Developmental Psychology Syllabus
Developmental Psychology Syllabus PSYC 2890
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This 9 page Class Notes was uploaded by Shaelyn Voss on Wednesday September 28, 2016. The Class Notes belongs to PSYC 2890 at Central Community College taught by Emily Mach in Fall 2016. Since its upload, it has received 9 views. For similar materials see Developmental Psychology in Psychology at Central Community College.
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Date Created: 09/28/16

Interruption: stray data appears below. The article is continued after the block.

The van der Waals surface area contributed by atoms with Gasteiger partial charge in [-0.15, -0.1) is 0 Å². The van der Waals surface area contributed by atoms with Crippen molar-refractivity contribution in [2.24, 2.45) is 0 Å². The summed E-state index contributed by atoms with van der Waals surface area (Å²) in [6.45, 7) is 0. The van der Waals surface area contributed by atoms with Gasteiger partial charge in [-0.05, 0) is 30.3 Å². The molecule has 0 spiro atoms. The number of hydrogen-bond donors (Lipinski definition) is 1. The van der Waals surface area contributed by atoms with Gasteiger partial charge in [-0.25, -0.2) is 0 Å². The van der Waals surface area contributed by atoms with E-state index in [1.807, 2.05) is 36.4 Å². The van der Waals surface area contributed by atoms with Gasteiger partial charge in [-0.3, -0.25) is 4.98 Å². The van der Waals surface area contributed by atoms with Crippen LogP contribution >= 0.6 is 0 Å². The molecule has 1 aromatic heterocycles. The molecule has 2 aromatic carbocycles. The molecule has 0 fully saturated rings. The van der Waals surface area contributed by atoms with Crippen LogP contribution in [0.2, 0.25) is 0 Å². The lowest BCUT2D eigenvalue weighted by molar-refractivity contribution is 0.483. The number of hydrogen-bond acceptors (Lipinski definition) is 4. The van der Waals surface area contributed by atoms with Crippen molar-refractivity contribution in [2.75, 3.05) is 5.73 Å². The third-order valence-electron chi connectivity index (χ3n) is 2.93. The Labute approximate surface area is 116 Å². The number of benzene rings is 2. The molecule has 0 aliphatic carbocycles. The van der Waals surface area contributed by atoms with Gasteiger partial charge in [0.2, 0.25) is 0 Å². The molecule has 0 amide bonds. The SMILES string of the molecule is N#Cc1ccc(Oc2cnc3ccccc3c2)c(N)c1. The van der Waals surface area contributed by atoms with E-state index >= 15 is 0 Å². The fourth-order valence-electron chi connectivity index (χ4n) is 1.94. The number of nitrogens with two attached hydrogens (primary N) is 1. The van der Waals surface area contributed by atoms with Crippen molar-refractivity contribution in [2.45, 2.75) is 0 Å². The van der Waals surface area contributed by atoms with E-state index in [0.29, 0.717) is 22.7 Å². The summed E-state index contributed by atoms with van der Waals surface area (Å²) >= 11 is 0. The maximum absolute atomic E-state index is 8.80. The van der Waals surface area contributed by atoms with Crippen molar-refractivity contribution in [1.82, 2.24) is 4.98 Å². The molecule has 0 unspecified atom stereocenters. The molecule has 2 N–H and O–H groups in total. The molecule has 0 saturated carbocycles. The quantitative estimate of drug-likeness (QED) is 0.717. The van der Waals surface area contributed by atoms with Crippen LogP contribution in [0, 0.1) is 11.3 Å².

Central Community College PSYC 2890 Developmental Psychology Syllabus Instructor and Class Information Instructor Name Emily Mach Email email@example.com Phone 402-562-1480 Office Location Lower Resource Center 582 Instructor Office Fall Office Hours: Hours MW 1:00-2:30 T/Th 10:30 A.M.-12:00 P.M. F 10:00-11:00 A.M Spring Office Hours: MW: 12:30-2:00 P.M. Thursdays: 2-3PM Students can set up an appointment if these times do not work via firstname.lastname@example.org or phone 402-562-1480 Instructor Information Central Community College 4500 63rd Street PO Box 1027 Columbus, NE 68602-1027 1.877.222.0780 ext. 1480 Start Date 8/22/2016 End Date 12/16/2016 Course Website https://webcentral.cccneb.edu Course Information Course Description Traditional and current research in lifespan development from conception to death. (45/0/0/0) Syllabus - Page 1 of 9 Sunday, August 7, 2016 5:36 PM Total Credits 3.00 Total Hours 45.00 Purpose/Goals To develop a general understanding of normal human development form conception to death. Target Population This course is intended to be used by the Nursing, Human Services, Child Care and General Education transfer. Textbooks For textbook information please go to: WebCentral > Select term > Click on class name > Click the textbook information link for details Grading Information Course Grading Information 90-100 A 87-89 B+ 80-86 B 77-79 C+ 70-76 C 67-69 D+ 60-66 D ≤59 F Instructor Grading Information COURSE REQUIREMENTS A. Assessment There will be 4 tests throughout the semester that will cover the material from the reading assignments and lectures. Each test will consist of some combination of: multiple choice, short-answer, true-false, fill in the blanks, matching, and essay questions. One test will be of a different format and will be announced later in the semester. Make-up tests: Missing an exam is NOT permitted unless there is an emergency situation that is documented. If a student must miss a class period in which an exam is scheduled, that student must notify me prior to the test. I realize that from time to time life delivers unexpected surprises which are beyond our control. Thus, reasonable accommodations will be made for truly extenuating circumstances. Make-up exams must be made up within the following week of the test. Make-up exams generally contain mostly short-answer and essay questions. B. In-class assignments and Participation 1. Throughout the semester there will be in-class assignments, discussion, homework assignments pertaining to the topics discussed in class. You may earn up to 100 points for participating in these activities. If you miss more than 4 class periods you will lose points. Syllabus - Page 2 of 9 Sunday, August 7, 2016 5:36 PM 2. The assignments will consist of an essay response on topics from recent lectures, in class activities on development, or gathering research on a specific topic. Some assignments will be turned in in class and others on Moodle. 3. You must be in class to get credit for these assignments. There will be no make-up assignments. C. Research Project 1. All students are required to complete and submit an APA style (American Psychological Association) research paper. The paper must be at least 6 double-spaced typed pages and also include a title page and a reference page. At least four sources must be used. Your textbook may be used as an additional reference. 2. The topic will be from the research project guidelines (see handout) 3. Quoted material must begin and end with quotation marks then cite the source in parenthesis, immediately after the quotation marks. For example: “The placebo effect disappeared when behaviors were studied in this manner.” (Smith, 2010, p.276) 4. When citing sources in the body of the paper, use the author-date method. For example: Smith (2010) compared reaction times Or In a recent study of reaction times…(Smith, 2010). 5. Your reference list should contain any outside sources used to prepare your report. The entries should be arranged in alphabetical order by the surname of the first author. Attached are examples of references extracted from the APA publication manual. You are to use this format when listing references. 6. Do NOT use Wikipedia as reference material. The college databases should be used for research articles. 7. Your research project is to be turned in to Turnitin Assignments to be graded. VI. FINAL GRADING A. This course consists of 4 exams worth 100 points each, participation and assignment points worth 100 points, and a research paper worth 100 points. B. Final grades will be calculated based on the possible 600 points. PREPARING FOR CLASS Students frequently underestimate the depth and breadth of the material covered in this course, or the time it will take to be successful. Other students may not have learned effective study skills. Studying is not the same as reading. It is an active and involved process, not a passive one. Here are some steps that will help you succeed in this course: ·Read the assigned material before coming to class. You may not remember or understand it all the first time through, but you will be in a much better position to ask informed questions in class, and everything we do in class will make a lot more sense. ·Take notes in class. Don’t just copy down what’s on the screen, as that is only a smallportion of what we actually discuss. Instead, you need to focus on what I’m saying to pullout other important details—supporting Syllabus - Page 3 of 9 Sunday, August 7, 2016 5:36 PM details, examples, clarifications, etc. · After class, review your notes and the book. No matter how well you understood it the first time you heard it, repetition is key, and cramming never works. · Make sure you plan your time! You’ll need about 4 hours per week in addition to classroom time, if you hope to be successful. These should be times when you are awake, alert, and free of distractions (e.g., phone, TV, kids). The instructor reserves he right to deduct points for late assignments and deny access to tests/quizzes insufficient reasons. Examples of sufficient reasons include: a note from a doctor, police, lawyer, court official and are subject to instructor discretion. The only case where an internet issues or computer glitch is acceptable as a reason for late work is when it is a problem on the college's side. Please plan ahead. The most popular time for Zebras to drink coffee is midnight (this information is placed to see if you are reading the syllabus, you will see an extra credit question pertaining to this statement sometime in the semester) Course Competencies 1. Conduct research within the field of developmental psychology Learning Objectives 1.a. Choose appropriate resources for your research 1.b. Use appropriate resources to complete the written assignments 1.c. Choose the topic you will use for your research 1.d. Apply components of APA style 1.e. Write an outline of your research Criteria Performance will meet expectations when the student: 1.1. Receives a passing grade on the written products. 1.2. Illustrates the correct use of APA style 1.3. Selects appropriate resources for written assignments 2. Summarize the life-span developmental perspective Learning Objectives 2.a. Explain the difference between quantitative and qualitative changes in development 2.b. Summarize the key features of a life-span developmental approach such as multidirectionality, plasticity, history and context, and multiple causation 2.c. Describe the relationship between personality and psychosocial development Syllabus - Page 4 of 9 Sunday, August 7, 2016 5:36 PM 2.d. Explain the main characteristics, advantages and disadvantages of the major research methods such as self-report measures, behavioral measures and observations methods 2.e. Compare and contrast the five major perspectives on human development in terms of basic beliefs, techniques, and causal emphasis 2.f. Describe the four stages of cognitive development as identified by Piaget 2.g. Summarize the five stages of psychosexual development with the eight stages of psychosocial development 2.h. Compare the information-process approach with the Piagetian stages of cognition Criteria Performance will meet expectations when the student: 2.1. Receives a passing grade on the written objective test. 2.2. Evaluates the five major perspectives on human development in terms of basic beliefs, techniques, and causal emphasis 2.3. Outlines the key features of a life-span developmental approach such as multi-directionality, plasticity, history and context, and multiple causation 2.4. Explains the relationship between personality and psychosocial development 3. Summarize the process of conception Learning Objectives 3.a. Explain the process by which a zygote is created 3.b. Assess the difference between dominant and recessive inheritance 3.c. Describe five maternal illnesses that may produce birth defects 3.d. Summarize the outstanding developments of the three stages of prenatal development 3.e. Describe the purpose of genetic counseling 3.f. Evaluate maternal risks related to harmful effects in their offspring 3.g. Summarize what can be learned about a fetus through ultrasounds, amniocentesis, and chorionic villus sampling Criteria Performance will meet expectations when the student: 3.1. Receives a passing grade on the written objective test. 3.2. Compares the difference between dominant and recessive inheritance 3.3. Illustrates what can be learned about a fetus through ultrasounds, amniocentesis, and chorionic villus sampling 3.4. Explains the birth-related complications experienced by older pregnant women 4. Explain the stage of infancy from the socio-emotional, physical, and cognitive perspectives Learning Objectives 4.a. Describe the outstanding features of each stage of childbirth 4.b. Summarize the methods of delivery 4.c. Describe the tests used to evaluate infants 4.d. Summarize the contributing factors to low birth weight babies 4.e. Explain the consequences of low birth weight 4.f. Describe the main four causes of infant mortality in the United States 4.g. Summarize the average physical growth during the first three years after birth 4.h. Describe sensory development in the first three years regarding touch, taste, smell, hearing and vision 4.i. Explain the role of genetics and environment in growth and development Criteria Performance will meet expectations when the student: 4.1. Receives a passing grade on the written objective test. 4.2. Outlines the average size, weight, and physical features of a neonate 4.3. Compares the tests used to evaluate infants 4.4. Explains the contributing factors to low birth weight babies 4.5. Summarizes the main four causes of infant mortality in the United States 5. Interpret the information concerning the early childhood stage, from the socio-emotional, Syllabus - Page 5 of 9 Sunday, August 7, 2016 5:36 PM physical, and cognitive perspectives Learning Objectives 5.a. Summarize the typical physical development noted in early childhood 5.b. Explain advances in fine and gross motor skills in early childhood 5.c. Describe sleep problems in early childhood 5.d. Summarize the accomplishments of the preoperational stage of development 5.e. Explain the concept of theory of mind 5.f. Describe language development in early childhood 5.g. Evaluate the qualities of a good preschool Criteria Performance will meet expectations when the student: 5.1. Receives a passing grade on the written objective test. 5.2. Evaluates advances in fine and gross motor skills in early childhood 5.3. Considers factors related to language development in early childhood 5.4. Summarizes sleep problems in early childhood 6. Summarize the information concerning middle childhood, from the socio-emotional, physical, and cognitive perspectives Learning Objectives 6.a. Summarize the typical growth patterns of boys and girls in middle childhood. 6.b. Explain two possible causes of childhood obesity. 6.c. Describes acute and chronic medical conditions. 6.d. Describe three steps in memory and name four of the most common mnemonic aids. 6.e. Summarize improvements in language skills during middle childhood. 6.f. Explain common learning disabilities. 6.g. Summarize Erikson’s stage of Industry v. Inferiority 6.h. Inteerpret how parent-child relationships change in middle childhood. 6.i. Describe the impact of family structure on children’s development. Criteria Performance will meet expectations when the student: 6.1. Receives a passing grade on the written objective test. 6.2. Differentiates the typical growth patterns of boys and girls in middle childhood 6.3. Explains three steps in memory and four of the most common mnemonic aids. 6.4. Illustrates Erikson’s stage of Industry v. Inferiority 7. Evaluate the information concerning adolescence, from the socio-emotional, physical, and cognitive perspectives Learning Objectives 7.a. Explain the adolescent growth spurt in boys and girls. 7.b. Evaluate the nutritional needs and problems of adolescence. 7.c. Summarize Piaget’s stage of formal operations. 7.d. Describe moral development, according to Kohlberg and Gilligan. 7.e. Explain how peer relationships influence friendship, love, and sexuality in adolescence. 7.f. Describe Erikson’s stage of Identity v. Identity Confusion. 7.g. Summarize how the relationship between children and parents change during adolescence. Criteria Performance will meet expectations when the student: 7.1. Receives a passing grade on the written objective test. 7.2. Compares factors associated with the adolescent growth spurt. 7.3. Assesses the nutritional needs and problems of adolescence. 7.4. Evaluates how higher education and work affect cognitive development 8. Evaluate early adulthood, including the socio-emotional, physical, and cognitive perspectives Learning Objectives Syllabus - Page 6 of 9 Sunday, August 7, 2016 5:36 PM 8.a. Explain how lifestyle, behavior, and other factors affect present and future health and well-being. 8.b. Describe moral development, according to Kohlberg and Gilligan. 8.c. Evaluate how higher education and work affect cognitive development. 8.d. Assess the influence of age on work performance and attitudes toward work. 8.e. Compare and contrast the major theoretical views of adult personality development. 8.f. Summarize recent trends in marital and non-marital life styles. 8.g. Describe Erikson’s stage of Intimacy v. Isolation. Criteria Criteria - Performance will be satisfactory when: 8.1. Receives a passing grade on the written objective test. 8.2. Explains how lifestyle, behavior, and other factors affect present and future health and well-being. 8.3. Assesses how higher education and work affect cognitive development 8.4. Evaluates the major theoretical views of adult personality development 9. Examine middle and late adulthood, including the socio-emotional, physical, and cognitive perspectives Learning Objectives 9.a. Describe the physical changes that take place in middle adulthood and discuss their psychological impact. 9.b. Summarize how women’s risk of heart disease and osteoporosis increases after menopause 9.c. Compare two kinds of theories of biological aging, their implications and supporting evidence. 9.d. Describe the health status of older adults, and identify several common chronic conditions in late life. 9.e. Evaluate forms of dementia. 9.f. Describe Erikson’s stage of Generativity v. Stagnation. 9.g. Summarize the parent-child relationships in midlife as children approach and reach adulthood. 9.h. Describe the issues regarding work and retirement that confront older adults. 9.i. Explain how personal relationships change in old age and discuss their effect on well-being. 9.j. Summarize the changes in friendships and family relationships in late adulthood. 9.k. Describe Erikson’s stage of Ego Integrity v. Despair. Criteria Criteria - Performance will be satisfactory when: 9.1. Receives a passing grade on the written objective test. 9.2. Explains the physical changes that take place in middle adulthood and discuss their psychological effects 9.3. Evaluates how women’s risk of heart disease and osteoporosis increases after menopause. 9.4. Summarizes the features of parent-child relationships in midlife as children approach and reach adulthood. 10. Summarize the information concerning death and dying Learning Objectives 10.a. Summarize how attitudes and customs concerning death differ across cultures. 10.b. Evaluate how people change as they confront their own death. 10.c. Summarize the stages of grieving and bereavement. 10.d. Explain how attitudes and understandings about death and bereavement differ across the lifespan. 10.e. Evaluate attitudes toward euthanasia and assisted suicide. Criteria Performance will meet expectations when the student: 10.1. Receives a passing grade on the written objective test. 10.2. Evaluates how attitudes and customs concerning death differ across cultures. 10.3. Explains the stages of grief and bereavement. 10.4. Differentiates how attitudes and understandings about death and bereavement differ across the lifespan. Guidelines Attendance Syllabus - Page 7 of 9 Sunday, August 7, 2016 5:36 PM Since examinations cover information presented in the lecture, it is essential for you to attend class. You are permitted to have 4 absences during the semester. The 5th absence will result in a 0 for your participation/assignment grade which is approximately a 10% reduction of your cumulative grade. Also note that attendance will be taken during the first 5 minutes of class, and you cannot get credit if you are late. So, please be respectful and be on time Academic Honesty Students are expected to do their own work unless advised that collaboration is acceptable. This means that you may use facts from other sources if you re-write them in your own words. Anytime you quote directly from another source or paraphrase substantially, you must cite the source you used. When you take a test, you are expected to keep your eyes on your own paper and protect your test paper from being copied by a classmate. Failure to use proper citation procedure is considered plagiarism. Plagiarism will result in a grade of "0" if it is flagrant and/or deliberate. Copying from another person's paper or test is academic dishonesty and will result in a grade of "0" for that assignment. In addition, you will be referred to student services for discipline based on college policy. How to Get the Most From this Learning Experience Take charge of your own learning. Raise questions, probe, explore, go after what you need. Be open. Use your imagination, consider new possibilities, and create something new for yourself. Give as well as receive. Give liberally to co-learners and be prepared to receive a great deal from them. Have fun. Plan to thoroughly enjoy this opportunity to learn and to grow in your professional competence and satisfaction. CCC-Course Meeting Time and Location For meeting times and locations please go to: WebCentral > Select term > CCC-Equal Opportunity/Affirmative Action Central Community College does not discriminate on the basis of race, religion, national origin, gender, age, disability, marital status, or military veteran status as is defined by law in employment, admission, scholarship and financial aid programs or operation of its educational programs and activities as prescribed by Titles VI and VII of the Civil Rights Act of 1964, Title IX of the Education Amendments of 1972, Executive Order 11246 as amended, sections 503 and 504 of the Rehabilitation Act of 1973, the Vietnam Era Veteran’s Readjustment Assistance Act of 1974, the Age Discrimination Acts of 1974 and 1975, and other federal and state laws and regulations. Central Community College offers career and technical education programs for all students regardless of race, color, national origin, age, religion, marital status, including those with limited English proficiency, sex or disability. For a complete list of programs, go to www.cccneb.edu/programs. Educational programs are offered at but not limited to the following locations: Columbus Campus, Grand Island Campus, Hastings Campus, Holdrege Center, Kearney Center, Lexington Center and Ord Learning Center. If you have a disability or want to know if you qualify for accommodations as defined by the Americans with Disabilities Act, you are invited to contact the campus Director of Disability Support Services. You are not required to disclose or reveal information about your disability to anyone at any time, however, in order to Syllabus - Page 8 of 9 Sunday, August 7, 2016 5:36 PM receive accommodations in college, you must make those needs known and request services from the Disability Support Services office on one of the three CCC campuses. Inquiries concerning the application of the laws and regulations cited above may be directed to the Human Resources Office, Central Community College, P.O. Box 4903, Grand Island, NE 68802-4903; (308) 398-7325, or to the Director, Office of Civil Rights, U.S. Department of Education, Washington, DC 20201. CCC-General Information All college policies and procedures identified in the student handbook will be adhered to for the course. College policies and procedures include, but are not limited to, conditions for dropping or withdrawing from a class, student academic honesty, etc. A copy of the student handbook is available upon request from the Student Services office on each campus or it can be found at WebCentral > Student Life > Student Handbook. CCC-Technology Usage Guidelines In order to support the activities for this course, Central Community College provides access to computers for students. The College established Technology Use Policy and Procedure documentation. This document can be found on the College web site. You may click this link to download a PDF document outlining the College's Technology Use Guidelines. CCC-Title IX Policy Members of the Central Community College community, guests and visitors have the right to be free from all forms of gender and sex-based discrimination, examples of which can include acts of sexual violence, sexual harassment, domestic violence, dating violence, and stalking. All members of the campus community are expected to conduct themselves in a manner that does not infringe upon the rights of others. Any member of the community, guest or visitor who believes that the policy on Equal Opportunity, Harassment and Nondiscrimination has been violated should contact the Title IX/Equity/AA Coordinator, Dr. Christopher Waddle, 308-398-7325 or email@example.com. Students should understand that in cases of gender and sex based discrimination, no College employee, including members of the faculty, can guarantee confidentiality. For more information about CCC’s policy please reference CCC’s Title IX Handbook. For counseling services which may remain confidential, CCC has contracted with the Family Resource Center for up to 3 visits per year for counseling services for CCC students at no cost. To schedule an appointment call 1- 888-381-7487, www.family-resources.net. Syllabus - Page 9 of 9 Sunday, August 7, 2016 5:36 PM